Skip to main content

How Steve Jobs saw the future

By Nancy F. Koehn, Special to CNN
updated 11:17 PM EDT, Thu October 6, 2011
STORY HIGHLIGHTS
  • Nancy Koehn: Steve Jobs is rightly celebrated for products he introduced
  • She says Jobs' central insight was that we live in transformative times
  • Jobs knew technology enabled everyone to do what only a few could do before, she says

Editor's note: Nancy F. Koehn is a historian at Harvard Business School where she holds the James E. Robison chair of Business Administration. She is working on a book about the most important leadership lessons from Abraham Lincoln's life and is the author, most recently, of "The Story of American Business: From the Pages of the New York Times."

Cambridge, Massachusetts (CNN) -- Steve Jobs died Wednesday at the age of 56. Within minutes of the announcement, Twitter and other digital channels were flooded with outpourings of grief for a very private man who leaves a very big mark on the world.

It is the footprint, not of a manager or philanthropist, but of an entrepreneur. His legacy is that of an individual who used his drive, vision, curiosity and keen intelligence to follow new possibilities relentlessly without being deterred by the obstacles on his path.

From the introduction of the first Apple computer in the late 1970s to his "wilderness years" at NeXT and Pixar in the late 1980s and early 1990s to his leadership in developing the iPod, iPhone and iPad during the last 10 years at Apple, Jobs turned his energy to creating new offerings that change people's lives.

From the get-go, he understood he was living in a moment of far-reaching transformation that we now call the Digital Revolution and that in such a moment, a lot is at stake.

Invested with a sense of his importance on a stage where everything from telephony to publishing to music distribution was up for grabs, he knew there was no time to lose in developing powerful, beautiful, engaging products and services.

Steve Jobs: No one wants to die
August: Wozniak talks Steve Jobs' legacy

This understanding fueled the relentless pace of innovation at Apple during the last 13 years. (It may also have fed his often severe, controlling and still-inspiring managerial style.) Undoubtedly, the breadth of Jobs' vision steered Apple toward market leadership and a long series of financial home runs.

But throughout Jobs' journey, we never thought it was solely -- or even primarily -- about the money. More than 15 years ago, Jobs realized that (what we then called) the Information Revolution was bigger and bolder than groovy products and the convergence of technologies.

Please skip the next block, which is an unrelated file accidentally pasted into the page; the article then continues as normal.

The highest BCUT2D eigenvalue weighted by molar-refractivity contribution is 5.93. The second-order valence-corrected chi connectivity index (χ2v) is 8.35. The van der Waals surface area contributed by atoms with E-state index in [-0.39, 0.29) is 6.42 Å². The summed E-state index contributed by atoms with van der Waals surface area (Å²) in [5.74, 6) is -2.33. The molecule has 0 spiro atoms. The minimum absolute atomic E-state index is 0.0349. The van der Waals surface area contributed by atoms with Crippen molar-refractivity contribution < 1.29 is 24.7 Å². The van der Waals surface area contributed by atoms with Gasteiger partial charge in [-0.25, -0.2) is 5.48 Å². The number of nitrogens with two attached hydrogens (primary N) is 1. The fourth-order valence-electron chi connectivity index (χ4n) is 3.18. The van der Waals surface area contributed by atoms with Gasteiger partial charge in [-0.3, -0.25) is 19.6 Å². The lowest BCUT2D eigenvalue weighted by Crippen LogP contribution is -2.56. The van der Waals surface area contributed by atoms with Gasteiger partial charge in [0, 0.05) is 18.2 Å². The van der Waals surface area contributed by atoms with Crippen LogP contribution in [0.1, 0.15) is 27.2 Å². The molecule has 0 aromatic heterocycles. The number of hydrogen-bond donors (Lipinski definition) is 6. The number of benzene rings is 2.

It was about democratizing all kinds of activity by breaking down barriers in how information is distributed. As he explained to Rolling Stone, this development meant "individuals can now do things that only large groups of people with lots of money could do before. ... (W)e have much more opportunity for people to get to the marketplace -- not just the marketplace of commerce but the marketplace of ideas. The marketplace of publications, the marketplace of public policy. You name it."

If we think about the role of smartphones in the Arab Spring or the Occupy Wall Street protests, we see just how right Jobs was. This is impact, measured in a deep, lasting way.

And this is how ultimately Jobs will be remembered. As an entrepreneur -- like Henry Ford or perhaps Alexander Graham Bell -- whose vision expanded both our sense of individual freedom and connection with each one another. In an uncharacteristically candid speech at Stanford University in 2005, Jobs advised young people to follow their passion and stay foolish and hungry. He did this all his life, and the world will never be the same.

Small wonder we grieve today.

The opinions expressed in this commentary are solely those of Nancy F. Koehn.

ADVERTISEMENT
Part of complete coverage on
Life of Steve Jobs
updated 4:29 PM EDT, Thu October 6, 2011
Friends and colleagues of Apple co-founder Steve Jobs talk about his life and the legacy he leaves behind.
We want to hear your stories. Did you ever meet Jobs? How did he change your life? Share your photos, videos and memories with CNN iReport.
Apple co-founder Steve Jobs introduces the new Power Mac G4 computer in San Francisco in 1999.
Ever since Steve Jobs worked on the first Apple computer, he has strived to make computer products "insanely great."
updated 11:59 AM EDT, Fri October 7, 2011
It's well known that the secret to Apple's meteoric success is the creativity of Steve Jobs. But what drove the company's celebrity founder?
From the launch of the iPhone to his meeting with Bill Gates, we look at five of Steve Jobs' best moments as Apple's consummate showman.
updated 11:30 PM EDT, Wed October 5, 2011
President Barack Obama hailed Steve Jobs as one of America's greatest innovators, a man "brave enough to think differently."
updated 1:58 PM EDT, Thu October 6, 2011
Steve Jobs' enthusiasm and sense of humor were on full display at the launch of some of Apple's greatest hits.
updated 11:22 PM EDT, Wed October 5, 2011
Steve Jobs has consistently captured attention with his stage events. On Wednesday evening, the world took to the Web to mourn his passing.
Steve Jobs died Oct. 5, 2011 at age 56. TIME takes a look at the Apple founder's storied, visionary career.
updated 2:12 PM EDT, Thu October 6, 2011
As his illness kept him away from the office, it's been clear that we Steve jobs more than just upping the pixels on the phone camera and an ever-faster processor.
updated 10:32 AM EDT, Thu October 6, 2011
Nearly 35 years ago, Steve Jobs and Apple Computers launched into the world of home computing.
ADVERTISEMENT
ADVERTISEMENT
ADVERTISEMENT
ADVERTISEMENT